The Sweetest Time of the Year

Tapping season at Wissahickon Valley Park means fresh maple syrup.

Wissahickon Environmental Center volunteers serve pancakes with syrup made in Wissahickon Valley Park. | EARL KUFEN / THE TEMPLE NEWS

It’s the time of the year when sugar maple trees are tapped for maple syrup. On Feb. 25, Wissahickon Environmental Center volunteers and Philadelphia Parks and Recreation employees came together to create maple syrup and educate the community at the Maple Sugar Festival at Wissahickon Valley Park.

Volunteers demonstrated how to make maple syrup for the attendees by tapping a singular tree. The volunteers tapped sugar maple trees earlier in the season, and they collected sap over the course of a month. From there, the sap was boiled to separate the water from the syrup. The remaining hot syrup was strained through cheesecloth and bottled. 

James Austin and Selena Bemak are fans of the park and have previously attended the festival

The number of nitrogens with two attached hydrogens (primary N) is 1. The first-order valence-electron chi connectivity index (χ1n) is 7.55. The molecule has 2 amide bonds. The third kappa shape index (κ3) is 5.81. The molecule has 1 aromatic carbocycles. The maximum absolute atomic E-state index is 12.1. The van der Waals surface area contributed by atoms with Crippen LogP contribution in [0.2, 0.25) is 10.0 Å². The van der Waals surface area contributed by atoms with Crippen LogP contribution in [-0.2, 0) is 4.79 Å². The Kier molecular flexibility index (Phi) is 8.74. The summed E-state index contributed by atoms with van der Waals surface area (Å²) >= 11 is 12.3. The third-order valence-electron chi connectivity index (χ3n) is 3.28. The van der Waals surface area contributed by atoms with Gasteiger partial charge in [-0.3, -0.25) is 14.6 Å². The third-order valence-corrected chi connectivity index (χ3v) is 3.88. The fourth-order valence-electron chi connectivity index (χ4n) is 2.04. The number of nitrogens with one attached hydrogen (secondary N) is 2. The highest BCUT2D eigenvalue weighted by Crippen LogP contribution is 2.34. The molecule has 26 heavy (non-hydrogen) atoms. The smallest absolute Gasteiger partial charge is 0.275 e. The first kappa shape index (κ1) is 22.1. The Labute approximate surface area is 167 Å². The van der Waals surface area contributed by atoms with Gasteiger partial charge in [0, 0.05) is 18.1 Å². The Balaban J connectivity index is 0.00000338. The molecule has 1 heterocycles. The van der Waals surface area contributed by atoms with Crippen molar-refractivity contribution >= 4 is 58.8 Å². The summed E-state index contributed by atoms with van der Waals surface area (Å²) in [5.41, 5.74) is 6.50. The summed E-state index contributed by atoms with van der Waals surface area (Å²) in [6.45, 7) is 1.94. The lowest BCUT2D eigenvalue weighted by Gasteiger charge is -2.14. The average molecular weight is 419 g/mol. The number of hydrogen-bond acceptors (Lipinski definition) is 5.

Like many participants, Austin was surprised by how long the process of producing syrup is. 

“Tapping the tree and then boiling down the sap actually requires a lot more thought and attention,” Austin said. 

In addition to the demonstrations, volunteers made and served pancakes to park visitors. The pancakes were the seemingly most popular table at the event, as they were made freshly on a griddle with the maple syrup only 20 feet away. 

While one volunteer spent time boiling and pouring maple syrup candy, another volunteer served samples of maple syrup brands on sticks. 

“Seeing all the kids get really excited about the candy was really cute,” said Krista Hill, an outreach worker for Philadelphia Parks and Recreation who spent her time making maple syrup candy from scratch. 

Stephanie Robinson enjoys her job as an environmental education program specialist for Philadelphia Parks and Recreation because she has the chance to educate the children of Philadelphia. 

“I love it because it gives me a chance to reach so many different people in and around the city of Philadelphia all ages, from I always joke I always say from one to 100 we have a chance to educate children and teach them just how much we love nature,” Robinson said.

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